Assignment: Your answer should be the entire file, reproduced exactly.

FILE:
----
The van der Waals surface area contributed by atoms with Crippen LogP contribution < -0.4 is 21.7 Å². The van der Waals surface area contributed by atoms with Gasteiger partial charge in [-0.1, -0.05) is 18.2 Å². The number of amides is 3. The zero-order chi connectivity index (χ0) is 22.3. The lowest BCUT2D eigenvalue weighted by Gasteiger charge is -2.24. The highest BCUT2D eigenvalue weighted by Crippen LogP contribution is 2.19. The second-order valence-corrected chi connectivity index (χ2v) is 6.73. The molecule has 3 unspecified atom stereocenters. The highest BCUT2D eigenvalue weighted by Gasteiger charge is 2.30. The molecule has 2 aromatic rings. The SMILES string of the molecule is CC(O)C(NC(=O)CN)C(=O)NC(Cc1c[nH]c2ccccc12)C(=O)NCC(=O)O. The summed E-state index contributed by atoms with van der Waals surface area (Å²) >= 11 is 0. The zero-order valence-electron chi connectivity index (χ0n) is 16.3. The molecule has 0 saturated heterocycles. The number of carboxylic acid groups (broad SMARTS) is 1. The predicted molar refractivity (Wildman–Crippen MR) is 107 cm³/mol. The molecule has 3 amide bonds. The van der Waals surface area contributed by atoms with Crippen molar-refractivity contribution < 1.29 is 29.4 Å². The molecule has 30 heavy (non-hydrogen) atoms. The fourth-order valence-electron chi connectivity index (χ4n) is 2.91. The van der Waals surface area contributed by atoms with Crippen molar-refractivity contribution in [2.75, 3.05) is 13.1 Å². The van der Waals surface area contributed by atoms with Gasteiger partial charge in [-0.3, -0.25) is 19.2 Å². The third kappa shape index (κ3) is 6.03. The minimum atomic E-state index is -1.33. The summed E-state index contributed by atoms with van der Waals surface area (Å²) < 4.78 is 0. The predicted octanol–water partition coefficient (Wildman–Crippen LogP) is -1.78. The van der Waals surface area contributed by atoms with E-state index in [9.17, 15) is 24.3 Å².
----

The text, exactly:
The van der Waals surface area contributed by atoms with Crippen LogP contribution < -0.4 is 21.7 Å². The van der Waals surface area contributed by atoms with Gasteiger partial charge in [-0.1, -0.05) is 18.2 Å². The number of amides is 3. The zero-order chi connectivity index (χ0) is 22.3. The lowest BCUT2D eigenvalue weighted by Gasteiger charge is -2.24. The highest BCUT2D eigenvalue weighted by Crippen LogP contribution is 2.19. The second-order valence-corrected chi connectivity index (χ2v) is 6.73. The molecule has 3 unspecified atom stereocenters. The highest BCUT2D eigenvalue weighted by Gasteiger charge is 2.30. The molecule has 2 aromatic rings. The SMILES string of the molecule is CC(O)C(NC(=O)CN)C(=O)NC(Cc1c[nH]c2ccccc12)C(=O)NCC(=O)O. The summed E-state index contributed by atoms with van der Waals surface area (Å²) >= 11 is 0. The zero-order valence-electron chi connectivity index (χ0n) is 16.3. The molecule has 0 saturated heterocycles. The number of carboxylic acid groups (broad SMARTS) is 1. The predicted molar refractivity (Wildman–Crippen MR) is 107 cm³/mol. The molecule has 3 amide bonds. The van der Waals surface area contributed by atoms with Crippen molar-refractivity contribution < 1.29 is 29.4 Å². The molecule has 30 heavy (non-hydrogen) atoms. The fourth-order valence-electron chi connectivity index (χ4n) is 2.91. The van der Waals surface area contributed by atoms with Crippen molar-refractivity contribution in [2.75, 3.05) is 13.1 Å². The van der Waals surface area contributed by atoms with Gasteiger partial charge in [-0.3, -0.25) is 19.2 Å². The third kappa shape index (κ3) is 6.03. The minimum atomic E-state index is -1.33. The summed E-state index contributed by atoms with van der Waals surface area (Å²) < 4.78 is 0. The predicted octanol–water partition coefficient (Wildman–Crippen LogP) is -1.78. The van der Waals surface area contributed by atoms with E-state index in [9.17, 15) is 24.3 Å².